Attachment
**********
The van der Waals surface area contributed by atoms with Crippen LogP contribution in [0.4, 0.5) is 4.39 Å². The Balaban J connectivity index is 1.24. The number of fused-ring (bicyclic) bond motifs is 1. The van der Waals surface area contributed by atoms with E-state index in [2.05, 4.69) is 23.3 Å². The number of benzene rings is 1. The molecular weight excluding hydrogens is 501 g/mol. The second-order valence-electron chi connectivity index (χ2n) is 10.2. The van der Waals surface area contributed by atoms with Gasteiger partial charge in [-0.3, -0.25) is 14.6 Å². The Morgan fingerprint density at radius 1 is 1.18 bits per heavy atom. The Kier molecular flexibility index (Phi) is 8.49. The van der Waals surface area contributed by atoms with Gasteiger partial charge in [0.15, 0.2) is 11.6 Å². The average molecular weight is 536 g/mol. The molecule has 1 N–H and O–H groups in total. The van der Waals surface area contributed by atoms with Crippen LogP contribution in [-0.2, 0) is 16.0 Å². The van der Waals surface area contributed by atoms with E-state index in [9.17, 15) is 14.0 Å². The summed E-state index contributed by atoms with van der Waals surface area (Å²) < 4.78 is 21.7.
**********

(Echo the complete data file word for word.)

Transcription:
The van der Waals surface area contributed by atoms with Crippen LogP contribution in [0.4, 0.5) is 4.39 Å². The Balaban J connectivity index is 1.24. The number of fused-ring (bicyclic) bond motifs is 1. The van der Waals surface area contributed by atoms with E-state index in [2.05, 4.69) is 23.3 Å². The number of benzene rings is 1. The molecular weight excluding hydrogens is 501 g/mol. The second-order valence-electron chi connectivity index (χ2n) is 10.2. The van der Waals surface area contributed by atoms with Gasteiger partial charge in [-0.3, -0.25) is 14.6 Å². The Morgan fingerprint density at radius 1 is 1.18 bits per heavy atom. The Kier molecular flexibility index (Phi) is 8.49. The van der Waals surface area contributed by atoms with Gasteiger partial charge in [0.15, 0.2) is 11.6 Å². The average molecular weight is 536 g/mol. The molecule has 1 N–H and O–H groups in total. The van der Waals surface area contributed by atoms with Crippen LogP contribution in [-0.2, 0) is 16.0 Å². The van der Waals surface area contributed by atoms with E-state index in [9.17, 15) is 14.0 Å². The summed E-state index contributed by atoms with van der Waals surface area (Å²) < 4.78 is 21.7.